In the summer of 2000, Ecocity Builders’ Kirstin Miller and Berkeley Planning Staff member Andrew Thomas suggested that concerned community members write a list of crucial policies that could nudge the General Plan toward becoming an Ecocity General Plan.
The Ecocity Amendment to the 2001 Berkeley General Plan represent a set of principles and policies not only necessary, but common sense and practical in reshaping the city into a sustainable future. As a comprehensive and long-range set of policies, the General Plan is a vital and powerful tool guiding public decisions in future years. The Ecocity Amendments demonstrate a commitment to ecological principles that will set in motion a course towards improving and sustaining the health of future generations of people and natural resources of the East Bay bioregion.
Over a hundred signatures from businesses and community leaders were gathered in support of these wide-ranging Amendments, many of which were incorporated into the following 2001 General Plan revision language.
The Policies & their Impacts
Policy LU-17: Downtown Development Standards
E. Convene a Planning Commission task force to evaluate the need for and appropriateness of a new downtown hotel and conference center/ecological demonstration/mixed use project, taking into consideration:
- Market demographics
- Traffic and transit conditions
- Hiring and employment policies
- Public amenities and community accessibility
- Urban design
- Green building principles
- Daylighting Strawberry Creek
Ecocity Builders participated in the 2004 Planning Commission Task Force on a Downtown Hotel/Conference Center/Museum Complex and Public Open Space to continue to push forward a downtown “Heart of the City” agenda comprising the daylighting of Strawberry Creek and high-density, mixed-use and transit-oriented land uses.
Currently in progress, an update of the Downtown Area Plan will call for incorporating green building principles in new development, implementing the Ecocity Builders/Hood Design proposal for a Strawberry Creek Plaza project on Center Street, and utilizing urban design and landscaping approaches to enhance public green open spaces; transit, commerce, and the arts; and the overall pedestrian environment.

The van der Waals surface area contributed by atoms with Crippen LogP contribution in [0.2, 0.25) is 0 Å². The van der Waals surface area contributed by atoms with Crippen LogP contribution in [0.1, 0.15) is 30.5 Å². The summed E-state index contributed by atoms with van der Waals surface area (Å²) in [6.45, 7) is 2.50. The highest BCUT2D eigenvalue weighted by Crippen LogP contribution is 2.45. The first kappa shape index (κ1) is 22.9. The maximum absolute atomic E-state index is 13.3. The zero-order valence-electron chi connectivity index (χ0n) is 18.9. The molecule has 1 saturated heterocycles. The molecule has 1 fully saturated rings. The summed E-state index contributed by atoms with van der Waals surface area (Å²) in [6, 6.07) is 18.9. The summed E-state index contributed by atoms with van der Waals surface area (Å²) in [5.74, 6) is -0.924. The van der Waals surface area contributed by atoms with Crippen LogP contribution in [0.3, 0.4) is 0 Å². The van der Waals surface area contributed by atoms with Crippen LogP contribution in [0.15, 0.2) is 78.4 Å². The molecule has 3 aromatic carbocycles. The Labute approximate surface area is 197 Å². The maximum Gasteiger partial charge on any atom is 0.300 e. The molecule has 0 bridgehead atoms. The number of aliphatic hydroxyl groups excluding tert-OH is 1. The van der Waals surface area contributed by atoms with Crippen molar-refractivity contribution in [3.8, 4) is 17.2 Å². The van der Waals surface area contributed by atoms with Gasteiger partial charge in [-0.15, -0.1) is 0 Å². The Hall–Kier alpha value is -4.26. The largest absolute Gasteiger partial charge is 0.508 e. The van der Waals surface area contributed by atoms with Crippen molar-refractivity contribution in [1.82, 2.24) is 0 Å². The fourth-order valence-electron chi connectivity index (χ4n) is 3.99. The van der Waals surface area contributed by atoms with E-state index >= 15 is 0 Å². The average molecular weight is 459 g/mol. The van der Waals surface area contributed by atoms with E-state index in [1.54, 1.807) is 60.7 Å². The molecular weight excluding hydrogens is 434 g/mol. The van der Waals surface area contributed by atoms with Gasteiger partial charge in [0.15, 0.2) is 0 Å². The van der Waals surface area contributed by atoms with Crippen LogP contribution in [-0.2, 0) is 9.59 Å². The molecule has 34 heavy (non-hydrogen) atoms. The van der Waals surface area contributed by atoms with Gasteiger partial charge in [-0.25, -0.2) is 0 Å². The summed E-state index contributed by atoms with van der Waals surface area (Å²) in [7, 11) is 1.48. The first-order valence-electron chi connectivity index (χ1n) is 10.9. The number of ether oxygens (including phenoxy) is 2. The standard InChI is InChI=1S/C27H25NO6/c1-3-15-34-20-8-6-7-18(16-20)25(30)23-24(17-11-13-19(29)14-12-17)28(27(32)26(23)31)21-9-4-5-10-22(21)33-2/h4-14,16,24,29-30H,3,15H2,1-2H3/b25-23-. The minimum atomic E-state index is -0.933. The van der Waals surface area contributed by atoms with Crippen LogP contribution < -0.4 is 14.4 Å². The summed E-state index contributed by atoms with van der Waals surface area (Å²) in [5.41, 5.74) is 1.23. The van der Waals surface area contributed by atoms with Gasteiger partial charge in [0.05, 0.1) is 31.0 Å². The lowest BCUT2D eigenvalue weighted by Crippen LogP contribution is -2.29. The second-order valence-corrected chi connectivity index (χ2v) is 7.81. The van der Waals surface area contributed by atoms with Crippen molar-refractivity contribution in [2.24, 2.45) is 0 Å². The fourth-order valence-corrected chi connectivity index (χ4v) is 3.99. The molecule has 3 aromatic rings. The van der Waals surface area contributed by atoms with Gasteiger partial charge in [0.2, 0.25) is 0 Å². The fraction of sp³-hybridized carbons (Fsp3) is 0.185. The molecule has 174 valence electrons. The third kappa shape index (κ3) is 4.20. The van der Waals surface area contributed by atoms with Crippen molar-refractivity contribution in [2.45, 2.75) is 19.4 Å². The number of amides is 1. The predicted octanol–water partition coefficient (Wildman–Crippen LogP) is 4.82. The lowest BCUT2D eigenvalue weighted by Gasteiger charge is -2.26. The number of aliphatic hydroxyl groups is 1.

Policy LU-20: Downtown Pedestrian and Transit Orientation
Continue to explore options for the partial or complete closure of Center Street, Addison Street, or Allston Way to automobiles to promote the pedestrian and commercial vitality and enhance
Continue to explore costs and plans for the daylighting of Strawberry Creek.
Implement capital improvement projects that reinforce the pedestrian, transit, commercial, arts, and entertainment orientation of the Downtown and improve the quality of life for visitors and residents of the area.
Encourage development of public spaces, plazas, and restoration of natural areas in the Downtown and other areas of the city where appropriate to enhance the pedestrian environment.
Ecocity Builders is actively leading and facilitating the planning, design, and implementation of a Strawberry Creek Plaza slated for Center Street between Oxford St and Shattuck Ave. The Downtown Area Plan in progress will identify specific capital improvement projects that will boost the vibrancy of the downtown art and commercial district incorporating pedestrian-oriented public spaces and amenities.
Policy EM-27: Creeks and Watershed Management
Whenever feasible, daylight creeks by removing culverts, underground pipes, and obstructions to fish and animal migrations. Seek funding sources to acquire and preserve land within creek corridors for restoration or daylighting.
Establish, where appropriate or feasible, pedestrian and bicycle paths along creekside greenways to connect neighborhoods and commercial areas.
Encourage daylighting of creeks on public lands as well as along creeks that are substantially open and accessible to the public.
Ensure that creek daylighting proposals include appropriate landscaping, allow for adequate access, and carefully consider the urban context, the impact on existing recreational spaces, and the economic impact on the property and nearby properties.
Work in cooperation with adjoining jurisdictions to jointly undertake creek and wetland restoration projects, to improve water quality and wildlife habitat, to allow people to enjoy creeks as part of urban open space, and to create creekside transportation corridors for pedestrians and bicycles, as described in the 1995 Joint Watershed Goals Statement.
On the heels of our pioneering daylighting projects in West Berkeley, others have followed suit. These early creek restoration projects has had a ripple impact internationally, with cities like Seoul, Singapore, and many others exploring the opening and rehabilitation of their waterways. Codornices Creek, which Berkeley shares with adjacent Albany, has received more than $3.3 million in grants for 10 water quality and habitat restoration projects spanning the hills to the Bay. Restoration projects have been incorporated into adjacent educational institutions (e.g. Blackberry Creek at Thousand Oaks School, 1995; Codornices Creek at St. Mary’s School, 2008; and Codornices Creek at University Village, 1996).
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